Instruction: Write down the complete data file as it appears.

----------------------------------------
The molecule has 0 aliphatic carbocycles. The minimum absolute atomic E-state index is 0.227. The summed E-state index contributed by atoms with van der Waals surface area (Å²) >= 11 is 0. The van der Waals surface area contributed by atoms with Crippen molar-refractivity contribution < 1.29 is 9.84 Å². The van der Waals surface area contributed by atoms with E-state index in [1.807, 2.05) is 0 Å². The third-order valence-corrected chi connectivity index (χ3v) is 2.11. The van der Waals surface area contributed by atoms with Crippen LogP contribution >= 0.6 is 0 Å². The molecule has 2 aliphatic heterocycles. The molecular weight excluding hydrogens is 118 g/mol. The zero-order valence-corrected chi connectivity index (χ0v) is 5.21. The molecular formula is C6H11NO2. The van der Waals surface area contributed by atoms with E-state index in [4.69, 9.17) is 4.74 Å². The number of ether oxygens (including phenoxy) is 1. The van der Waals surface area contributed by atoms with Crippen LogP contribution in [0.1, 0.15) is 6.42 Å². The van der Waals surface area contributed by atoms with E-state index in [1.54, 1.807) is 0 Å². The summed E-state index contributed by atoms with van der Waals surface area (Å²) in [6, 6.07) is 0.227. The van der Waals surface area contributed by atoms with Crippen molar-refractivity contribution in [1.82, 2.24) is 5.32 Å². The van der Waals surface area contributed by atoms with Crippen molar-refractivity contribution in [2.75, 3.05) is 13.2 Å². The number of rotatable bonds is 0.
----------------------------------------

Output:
The molecule has 0 aliphatic carbocycles. The minimum absolute atomic E-state index is 0.227. The summed E-state index contributed by atoms with van der Waals surface area (Å²) >= 11 is 0. The van der Waals surface area contributed by atoms with Crippen molar-refractivity contribution < 1.29 is 9.84 Å². The van der Waals surface area contributed by atoms with E-state index in [1.807, 2.05) is 0 Å². The third-order valence-corrected chi connectivity index (χ3v) is 2.11. The van der Waals surface area contributed by atoms with Crippen LogP contribution >= 0.6 is 0 Å². The molecule has 2 aliphatic heterocycles. The molecular weight excluding hydrogens is 118 g/mol. The zero-order valence-corrected chi connectivity index (χ0v) is 5.21. The molecular formula is C6H11NO2. The van der Waals surface area contributed by atoms with E-state index in [4.69, 9.17) is 4.74 Å². The number of ether oxygens (including phenoxy) is 1. The van der Waals surface area contributed by atoms with Crippen LogP contribution in [0.1, 0.15) is 6.42 Å². The van der Waals surface area contributed by atoms with E-state index in [1.54, 1.807) is 0 Å². The summed E-state index contributed by atoms with van der Waals surface area (Å²) in [6, 6.07) is 0.227. The van der Waals surface area contributed by atoms with Crippen molar-refractivity contribution in [1.82, 2.24) is 5.32 Å². The van der Waals surface area contributed by atoms with Crippen molar-refractivity contribution in [2.75, 3.05) is 13.2 Å². The number of rotatable bonds is 0.